McBryan: I knew I was good at the game. In fact, I was on a ten-year unbeaten streak at the time. But I knew nothing about how the game was made. That’s where NHL94.com came in. I spent dozens of hours reading forum posts trying to learn the history of NHL ’94. I came up with a game plan. I need to find Mark Lesser. He was the head designer of the NHL ’94 and he will have the answers to why this game lasted so long. I also made a wish list to talk to Michel Brook who produced the NHL series up to that point. I also wanted to talk to the God Father of all 16-bit sports games, Jim Simmons. I was very lucky to spend a day filming with both Brook and Simmons on my quest to find Lesser. I don’t want to say too much more as I have to save something for the movie.
Review Fix: What did you learn that you weren’t expecting?
McBryan: To tell you the truth I thought was alone in my crazy love of NHL ’94. I couldn’t have been more wrong! The NHL ’94 community today is amazing and its full with the most awesome video game fans around. If you haven’t yet you have to check out NHL94.com to see for yourself. You can even download a hacked version of the game and play with today’s rosters and even with the Las Vegas Golden Knights.
Review Fix: What was the best story that didn’t make it into the film?
McBryan: That’s a hard question. One story that comes to mind is one from a guy named John Glass from NHL94.com. His buddy had NHL ’94 on SNES and they loved playing it back in the day. One day his buddies house burnt down and they were worried about the game. They broke through the yellow caution tape and got into the house they found a half melted SNES and the NHL ’94 game. They took it to Johns house and plugged it in. It worked! But it only played the game in black and white. So that’s how they played it from that point on. The image of a melted SNES and a black and white video game would have made an awesome animation sequence. Who knows maybe it will make it into the director’s cut :).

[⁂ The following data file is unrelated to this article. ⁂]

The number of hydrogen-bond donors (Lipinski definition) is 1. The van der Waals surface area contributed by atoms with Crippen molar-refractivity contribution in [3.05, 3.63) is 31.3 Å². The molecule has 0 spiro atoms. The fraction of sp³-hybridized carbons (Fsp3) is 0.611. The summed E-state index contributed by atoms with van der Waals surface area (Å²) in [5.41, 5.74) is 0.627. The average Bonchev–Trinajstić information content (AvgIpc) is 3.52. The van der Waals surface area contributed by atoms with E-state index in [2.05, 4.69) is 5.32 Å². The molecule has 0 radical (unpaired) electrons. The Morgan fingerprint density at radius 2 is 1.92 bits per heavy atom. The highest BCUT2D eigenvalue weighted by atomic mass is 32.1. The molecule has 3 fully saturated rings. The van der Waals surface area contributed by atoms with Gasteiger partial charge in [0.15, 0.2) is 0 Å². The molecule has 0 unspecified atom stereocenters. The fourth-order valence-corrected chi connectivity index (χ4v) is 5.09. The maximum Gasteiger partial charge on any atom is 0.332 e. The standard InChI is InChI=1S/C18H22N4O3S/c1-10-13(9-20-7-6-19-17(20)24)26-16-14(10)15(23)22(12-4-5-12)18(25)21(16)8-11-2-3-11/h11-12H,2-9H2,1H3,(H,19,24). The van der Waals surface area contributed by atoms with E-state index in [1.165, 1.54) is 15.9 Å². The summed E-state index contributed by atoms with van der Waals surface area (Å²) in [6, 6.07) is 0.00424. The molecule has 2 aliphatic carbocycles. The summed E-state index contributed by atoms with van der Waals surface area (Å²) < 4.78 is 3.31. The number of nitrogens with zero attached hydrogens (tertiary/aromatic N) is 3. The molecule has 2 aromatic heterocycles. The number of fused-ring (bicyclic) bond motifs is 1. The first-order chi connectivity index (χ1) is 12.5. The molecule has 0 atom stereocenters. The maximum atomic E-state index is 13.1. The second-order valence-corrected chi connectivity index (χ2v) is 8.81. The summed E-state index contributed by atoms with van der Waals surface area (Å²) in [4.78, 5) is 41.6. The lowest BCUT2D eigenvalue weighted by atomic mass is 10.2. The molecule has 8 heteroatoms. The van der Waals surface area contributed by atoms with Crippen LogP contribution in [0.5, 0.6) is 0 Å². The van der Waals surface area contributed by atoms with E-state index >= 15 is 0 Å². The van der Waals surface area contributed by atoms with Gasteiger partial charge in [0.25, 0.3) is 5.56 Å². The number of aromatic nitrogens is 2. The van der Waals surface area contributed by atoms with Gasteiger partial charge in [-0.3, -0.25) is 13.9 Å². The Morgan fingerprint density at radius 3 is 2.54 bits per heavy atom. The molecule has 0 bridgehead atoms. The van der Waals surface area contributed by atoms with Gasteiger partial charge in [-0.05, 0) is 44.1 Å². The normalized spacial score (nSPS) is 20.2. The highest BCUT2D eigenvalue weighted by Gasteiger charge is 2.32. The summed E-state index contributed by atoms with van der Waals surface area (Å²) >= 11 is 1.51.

Review Fix: How does it feel to have the support of the NHL94.com community on this one?
McBryan: There is no way I could have made the film without them. It is their film just as much as it’s mine. I can’t speak more highly of the whole gang. I have to give a special shout out to kingraph, evan, halifax, angryjay93 and clockwise for going above and beyond to help me with the film.
Review Fix: Why must someone watch this film?
McBryan: If you like hockey, video games or nostalgia this is the film for you. I spent a lot of time to make the film funny and enjoyable for people who have never seen or played NHL ’94. I knew nothing about Donkey Kong or arcades when I watched King of Kong and that film made me a fan. I just hope that this movie can expand the love of NHL ’94 and for god sakes get it out of the bargain bin and under some protective glass where it belongs!
Patrick Hickey Jr. is the author of the upcoming book, “The Minds Behind the Games: Interviews With Cult and Classic Video Game Developers,” from McFarland And Company. Featuring interviews with the creators of 36 popular video games–including Deus Ex, NHLPA 93, Night Trap, Mortal Kombat, Wasteland and NBA Jam–the book gives a behind-the-scenes look at the creation of some of the most influential and iconic (and sometimes forgotten) games of all time. Recounting endless hours of painstaking development, the challenges of working with mega publishers and the uncertainties of public reception, the interviewees reveal the creative processes that produced some of gaming’s classic titles.